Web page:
In To Kill a Mockingbird, how does Harper Lee show finding the truth through knowledge and experience?

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M.P. Ossa | College Teacher | (Level 1) Distinguished Educator

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Harper Lee shows the theme of finding the truth through knowledge and experience in different ways. The most obvious way is by telling the entire story from the point of view of an adult who once was a child at the time that Maycomb enters the period of tension and debate caused by the trial of Tom Robinson.  

To Kill a Mockingbird is narrated by an adult Scout Finch. However, the details of the events are described the way that Scout would have seen them unraveling back when she was eight years old.

While Harper Lee cleverly uses the details as they would be described from the perspective of little Scout, she still contrasts AND combines those details with the insight that the adult Scout adds to the narrative as a mature narrator who is now looking back and analyzing those events in retrospection.

The adult Scout is able to tell the difference between what she thought she knew and what she actually knows now. This diverse focus coming from the same character adds depth to the narrative as well and embodies the theme of maturity as something that can only be learned through experience and exposure.

Think about this: Had young Scout never witnessed the events that took place in Maycomb, it is very unlikely that the adult Scout would have ever made the connections and realized the truths about social dissension, racism, and class discrimination that were going on in her city for centuries. Everyone else seems oblivious to it, but Scout was someone who was meant to be different and know better. After all, she was the daughter of an extremely smart man. 

And how does Scout show this? 

Out of all the characters in the novel, the one we have more evidence about changing is Scout. After all, it is she the one telling us the story about how she learned so much in this dark period of time. These are some a few of the huge lessons experienced by Scout:

a) She learns from Calpurnia that all people should be treated with respect, "even a Cunningham". That one's table is to be shared and one's guest is to be treated hospitably. Begrudgingly at first, Scout learns to be civil to others.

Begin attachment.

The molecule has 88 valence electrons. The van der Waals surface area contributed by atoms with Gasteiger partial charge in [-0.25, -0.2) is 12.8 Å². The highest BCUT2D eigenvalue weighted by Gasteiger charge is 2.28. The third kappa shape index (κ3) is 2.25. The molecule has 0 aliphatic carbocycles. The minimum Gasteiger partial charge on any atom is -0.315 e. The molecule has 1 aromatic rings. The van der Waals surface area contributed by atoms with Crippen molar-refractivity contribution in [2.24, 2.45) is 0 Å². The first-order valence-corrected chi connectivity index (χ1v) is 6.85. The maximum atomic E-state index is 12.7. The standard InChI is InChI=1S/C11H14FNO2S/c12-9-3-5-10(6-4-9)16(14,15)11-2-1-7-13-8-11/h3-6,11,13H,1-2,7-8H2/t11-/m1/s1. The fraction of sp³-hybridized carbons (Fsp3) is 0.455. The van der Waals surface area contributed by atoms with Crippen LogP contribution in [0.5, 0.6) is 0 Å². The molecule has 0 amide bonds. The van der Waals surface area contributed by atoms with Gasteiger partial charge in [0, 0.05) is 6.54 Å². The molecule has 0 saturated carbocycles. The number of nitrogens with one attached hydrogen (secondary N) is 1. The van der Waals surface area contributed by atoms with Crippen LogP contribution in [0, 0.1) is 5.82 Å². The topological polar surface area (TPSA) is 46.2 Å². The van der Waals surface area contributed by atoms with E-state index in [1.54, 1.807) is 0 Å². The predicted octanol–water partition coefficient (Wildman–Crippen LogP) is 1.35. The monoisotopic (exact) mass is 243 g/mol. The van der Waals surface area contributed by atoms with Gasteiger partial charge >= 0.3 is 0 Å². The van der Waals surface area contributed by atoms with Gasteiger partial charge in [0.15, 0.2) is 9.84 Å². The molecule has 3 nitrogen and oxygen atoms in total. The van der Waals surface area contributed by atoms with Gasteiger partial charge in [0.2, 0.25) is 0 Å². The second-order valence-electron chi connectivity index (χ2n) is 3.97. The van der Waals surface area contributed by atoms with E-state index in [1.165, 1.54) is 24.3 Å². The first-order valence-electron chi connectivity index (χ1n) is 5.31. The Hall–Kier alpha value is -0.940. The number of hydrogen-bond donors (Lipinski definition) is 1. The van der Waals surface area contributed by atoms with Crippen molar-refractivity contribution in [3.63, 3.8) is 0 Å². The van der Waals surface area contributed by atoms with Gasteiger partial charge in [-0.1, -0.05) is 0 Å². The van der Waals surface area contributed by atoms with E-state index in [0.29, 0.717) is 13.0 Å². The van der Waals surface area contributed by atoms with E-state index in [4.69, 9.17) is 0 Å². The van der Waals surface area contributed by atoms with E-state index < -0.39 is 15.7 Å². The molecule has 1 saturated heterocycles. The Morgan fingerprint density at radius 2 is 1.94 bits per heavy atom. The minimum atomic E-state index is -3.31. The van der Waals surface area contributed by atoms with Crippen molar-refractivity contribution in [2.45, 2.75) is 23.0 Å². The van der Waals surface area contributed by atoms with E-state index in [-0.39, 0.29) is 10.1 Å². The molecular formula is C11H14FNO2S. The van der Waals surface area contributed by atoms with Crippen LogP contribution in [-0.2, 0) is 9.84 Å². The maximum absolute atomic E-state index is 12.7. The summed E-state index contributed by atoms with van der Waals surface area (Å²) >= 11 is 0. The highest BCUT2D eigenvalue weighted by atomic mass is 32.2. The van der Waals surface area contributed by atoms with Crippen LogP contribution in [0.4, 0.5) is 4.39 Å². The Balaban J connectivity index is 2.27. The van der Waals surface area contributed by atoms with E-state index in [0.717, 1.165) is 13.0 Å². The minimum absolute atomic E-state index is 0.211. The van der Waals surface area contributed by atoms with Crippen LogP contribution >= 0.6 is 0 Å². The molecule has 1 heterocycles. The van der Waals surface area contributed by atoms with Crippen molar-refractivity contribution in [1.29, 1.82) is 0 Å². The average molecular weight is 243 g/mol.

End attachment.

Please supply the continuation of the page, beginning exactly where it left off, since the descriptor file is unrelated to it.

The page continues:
b) In chapter 16, Scout learns about humanity by appealing to that of Mr. Cunningham's the night that his lynch mob went after Tom Robinson. Even Atticus comments how an eight year old has the capacity of instilling common sense into grown adult change. 

... it took an eight-year-old child to bring 'em to their senses.

c) In chapter 19, it was Scout who assured Dill (another dynamic character who was very affected by Tom Robinson's trial) that his crying about the mean way the prosecutor insulted Tom was acceptable; that no one deserves to be talk to like that, no matter what color they are. 

d) Scout is even able to document the changes taking place as Jem grows into a young man. His attitude, his hunger, his frustration at the system after the trial. She understands how injustice affects people differently. She is also able to tell the difference between someone being unjustly prejudiced (like her aunt Alexandra) versus dignified and proud (like Calpurnia).

Therefore, Harper Lee uses Scout as the mouthpiece of how the important truths in life must be learned through experience. The Robinson case, her father Atticus, her caregiver Calpurnia, and the experiences with Boo Radley (not to mention the murder attempt at the hands of Bob Ewell) were tough reality checks that made the adult Scout look back and re-tell the story under a new, different, and much more knowledgeable point of view. Scout would have not learned to be any more than yet another biased citizen of Maycomb unless she had had those experiences under her belt. 

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